I adored Moira Redmond’s roundup of women wearing trousers in the world of fiction. As in real life, ladies who wore pants were frowned upon in books too during the first half of the 20th century, so these “pioneers of the pant” truly were sartorial trailblazers.
Sally recently did a post on the rise and crotch fit of pants with helpful suggestions for women who are struggling with this issue.
Refinery29 published “In Defense Of Black Work Slacks” as a reaction to Emma Rosenblum’s piece “Ladies, Please Burn Your Black Work Pants” in Bloomberg Business Week. I see absolutely nothing wrong with an amazing pair of perfectly fitting black trousers, for work or play, and am curious to hear your take on this.
Fab Links from Our Members
Nicole D recently discovered Verily Magazine, a fashion and lifestyle mag that does not retouch their models, and has some great features with everyday people wearing designer duds.
Mochi would like to share this fun article that makes you look forward to getting older and being all the more fabulous and outrageous.
Some of the sales tactics in this article with tips from a retail guru were new to Classically Casual, and she thought they could benefit others too.
Angie loves the straight vertical and horizontal lines in this outfit.
Deb enjoyed watching this Thierry Mugler video with ’80s ready-to-wear fashion shows: the shoulders, the hair and the sci-fi do bring back memories.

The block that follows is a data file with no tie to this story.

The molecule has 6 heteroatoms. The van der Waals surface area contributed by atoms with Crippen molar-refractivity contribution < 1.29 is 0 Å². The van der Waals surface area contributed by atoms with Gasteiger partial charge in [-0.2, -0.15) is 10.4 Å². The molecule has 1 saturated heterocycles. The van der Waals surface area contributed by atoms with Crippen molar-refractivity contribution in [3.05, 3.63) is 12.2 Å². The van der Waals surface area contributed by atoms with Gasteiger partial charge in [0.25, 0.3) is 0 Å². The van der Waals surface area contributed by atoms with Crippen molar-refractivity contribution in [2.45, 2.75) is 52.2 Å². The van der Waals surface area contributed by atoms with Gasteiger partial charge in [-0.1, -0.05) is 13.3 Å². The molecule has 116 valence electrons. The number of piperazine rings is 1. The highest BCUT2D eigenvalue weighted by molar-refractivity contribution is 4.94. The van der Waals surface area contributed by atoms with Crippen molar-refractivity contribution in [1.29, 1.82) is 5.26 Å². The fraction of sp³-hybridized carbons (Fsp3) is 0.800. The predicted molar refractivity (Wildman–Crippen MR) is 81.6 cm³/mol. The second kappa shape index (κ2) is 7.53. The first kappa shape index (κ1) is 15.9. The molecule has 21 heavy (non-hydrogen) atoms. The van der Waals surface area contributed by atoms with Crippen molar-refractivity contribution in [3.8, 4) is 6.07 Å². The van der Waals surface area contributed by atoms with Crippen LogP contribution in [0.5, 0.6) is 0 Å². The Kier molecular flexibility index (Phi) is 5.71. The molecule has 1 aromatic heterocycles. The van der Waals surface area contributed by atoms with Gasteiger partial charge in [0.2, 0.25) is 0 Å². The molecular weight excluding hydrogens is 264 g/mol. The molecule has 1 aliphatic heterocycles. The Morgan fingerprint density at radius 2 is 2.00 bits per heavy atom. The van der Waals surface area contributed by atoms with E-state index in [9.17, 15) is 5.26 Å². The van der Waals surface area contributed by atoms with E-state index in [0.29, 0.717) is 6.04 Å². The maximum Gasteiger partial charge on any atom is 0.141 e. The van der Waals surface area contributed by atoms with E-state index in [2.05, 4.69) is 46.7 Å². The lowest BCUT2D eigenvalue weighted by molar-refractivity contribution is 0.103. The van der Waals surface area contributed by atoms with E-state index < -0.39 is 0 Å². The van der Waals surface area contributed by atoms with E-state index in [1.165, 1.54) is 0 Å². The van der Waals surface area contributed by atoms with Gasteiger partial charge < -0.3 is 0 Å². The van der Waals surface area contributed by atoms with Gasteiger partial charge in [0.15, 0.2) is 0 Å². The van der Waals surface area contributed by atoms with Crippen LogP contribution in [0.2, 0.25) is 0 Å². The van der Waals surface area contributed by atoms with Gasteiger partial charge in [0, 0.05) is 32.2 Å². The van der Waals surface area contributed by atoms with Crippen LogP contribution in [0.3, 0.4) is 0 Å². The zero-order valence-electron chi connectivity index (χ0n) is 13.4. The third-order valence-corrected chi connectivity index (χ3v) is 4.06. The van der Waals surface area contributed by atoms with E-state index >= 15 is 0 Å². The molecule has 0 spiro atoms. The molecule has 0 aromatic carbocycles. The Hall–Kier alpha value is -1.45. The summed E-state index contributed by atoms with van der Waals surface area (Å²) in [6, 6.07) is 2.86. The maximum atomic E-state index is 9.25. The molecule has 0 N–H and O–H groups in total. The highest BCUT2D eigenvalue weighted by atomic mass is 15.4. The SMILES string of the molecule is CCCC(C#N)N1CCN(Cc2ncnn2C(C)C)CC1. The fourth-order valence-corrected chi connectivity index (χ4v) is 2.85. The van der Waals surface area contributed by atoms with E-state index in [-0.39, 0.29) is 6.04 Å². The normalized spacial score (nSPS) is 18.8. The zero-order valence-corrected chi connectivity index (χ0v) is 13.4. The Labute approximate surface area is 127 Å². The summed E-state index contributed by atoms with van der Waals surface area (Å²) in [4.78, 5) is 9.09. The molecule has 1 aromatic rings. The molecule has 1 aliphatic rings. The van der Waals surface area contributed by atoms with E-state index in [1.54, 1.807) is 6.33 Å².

Suz thought that Sally’s piece on working with limited shoe options might be helpful for people who are very limited in the type of footwear they can use. Don’t forget to check out the readers’ comments too, as they contain additional tips.
Rebecca over at The Clothes Horse shares her thoughts on selfies. Neel found the post thought-provoking and recommends it as a must-read for everyone who takes their own pictures (or not).
Lisa liked Bridgette Raes’ post about the ten item wardrobe concept because it goes into the reasons why it may not work for some.
Maria’s method of doing inspiration and mood boards really appeals to Vildy. This Norwegian blogger has published a series of exercises to help everyone find their own style, from people who haven’t thought much about clothes to the super fashion savvy who are perhaps intellectualizing things too much.